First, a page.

This involves taking your usual Thursday morning dose and then nothing again until noon on Sunday, when you resume your previous schedule.
There is a risk with this technique that you may feel well enough during the short drug holiday to discontinue your medication all together, which can lead to a relapse. Furthermore, short-acting SSRIs like Paxil can produce severe withdrawal symptoms in some people unless they are slowly tapered. Again, discuss this option with your doctor before trying it.

Consider Herbal Supplements

The efficacy of herbal supplements to treat the sexual side effects of SSRIs is not clear. Care should also be taken with herbal products because they are not strictly regulated, as drugs are. One herb commonly used to resolve the sexual dysfunction associated with SSRIs is yohimbine. More studies are needed to determine the effectiveness and safety of this remedy. Be sure that you talk to your doctor before taking any herbs or supplements. They could react with medications that you are currently taking.

RESOURCES

American Psychological Association http://www.apa.org

Food and Drug Administration http://www.fda.gov

CANADIAN RESOURCES

Canadian Psychiatric Association http://www.cpa-apc.org

Canadian Pharmacists Association http://www.pharmacists.ca

References

Amantadine. EBSCO DynaMed website. Available at: http://www.ebscohost.com/dynamed. Updated January 18, 2013. Accessed June 5, 2014.

Antidepressant medication overview. EBSCO DynaMed website. Available at: http://www.ebscohost.com/dynamed. Updated April 25, 2014. Accessed June 5, 2014.

Balon R. SSRI-associated sexual dysfunction. Am J Psychiatry. 2006;163:1504-1509.

Bupropion. EBSCO EBSCO DynaMed website. Available at: http://www.ebscohost.com/dynamed. Updated January 18, 2013. Accessed June 5, 2014.

DeBattista C, Solvason B, Poirier J, et al. A placebo-controlled, randomized, double-blind study of adjunctive bupropion sustained release in the treatment of SSRI-induced sexual dysfunction. J Clin Psychiatry. 2005;66:844-8.

Modell JG, Katholi CR, Modell JD, DePalma RL. Comparative sexual side effects of bupropion, fluoxetine, paroxetine, and sertraline. Clin Pharmacol Ther. 1997;61:476-487.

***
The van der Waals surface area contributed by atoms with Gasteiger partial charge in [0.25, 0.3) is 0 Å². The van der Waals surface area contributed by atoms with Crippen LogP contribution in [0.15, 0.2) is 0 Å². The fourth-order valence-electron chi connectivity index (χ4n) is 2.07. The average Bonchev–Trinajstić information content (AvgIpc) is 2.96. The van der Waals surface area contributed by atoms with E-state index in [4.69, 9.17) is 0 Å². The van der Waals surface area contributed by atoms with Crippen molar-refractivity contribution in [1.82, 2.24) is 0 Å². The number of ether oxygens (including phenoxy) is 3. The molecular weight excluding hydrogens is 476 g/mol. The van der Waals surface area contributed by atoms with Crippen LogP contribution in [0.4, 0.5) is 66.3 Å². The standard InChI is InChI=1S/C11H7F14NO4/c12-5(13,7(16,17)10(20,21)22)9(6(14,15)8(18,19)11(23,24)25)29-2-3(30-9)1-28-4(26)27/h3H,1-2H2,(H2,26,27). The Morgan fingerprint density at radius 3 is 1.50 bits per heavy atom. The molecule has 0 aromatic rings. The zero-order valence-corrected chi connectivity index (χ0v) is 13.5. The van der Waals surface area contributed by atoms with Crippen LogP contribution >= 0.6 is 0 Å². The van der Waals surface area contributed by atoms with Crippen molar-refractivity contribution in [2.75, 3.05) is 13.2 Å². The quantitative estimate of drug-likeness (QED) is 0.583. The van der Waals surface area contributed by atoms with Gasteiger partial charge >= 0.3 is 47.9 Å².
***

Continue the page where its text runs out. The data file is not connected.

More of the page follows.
Nefazodone. EBSCO DynaMed website. Available at: http://www.ebscohost.com/dynamed. Updated January 18, 2013. Accessed June 5, 2014.

Paroxetine. EBSCO DynaMed website. Available at: http://www.ebscohost.com/dynamed. Updated July 3, 2013. Accessed June 5, 2014.

Paroxetine (marketed as Paxil) information. US Food and Drug Administration website. Available at: http://www.fda.gov/Drugs/DrugSafety/PostmarketDrugSafetyInformationforPatientsandProviders/DrugSafetyInformationforHeathcareProfessionals/PublicHealthAdvisories/ucm053346.htm. Updated June 26, 2013. Accessed June 5, 2014.

Safarinejad MR. The effects of the adjunctive bupropion on male sexual dysfunction induced by a selective serotonin reuptake inhibitor: a double-blind placebo-controlled and randomized study. BJU Int. 2010;106(6):840-847.

Shen WW, Hsu JH. Female sexual side effects associated with selective serotonin reuptake inhibitors: a descriptive clinical study of 33 patients. Int J Psychiatry Med. 1995;25:239-248.

Sildenafil. EBSCO DynaMed website. Available at: http://www.ebscohost.com/dynamed. Updated April 25, 2014. Accessed June 5, 2014.

Smucny J, Park MS. Which antidepressant is best to avoid sexual dysfunction? Am Fam Physician. 2004;69(10):2419-2420.

Yohimbe. EBSCO Natural and Alternative Treatments website. Available at: http://www.ebscohost.com/biomedical-libraries/natural-alternative-treatments. Updated August 22, 2013. Accessed June 5, 2014.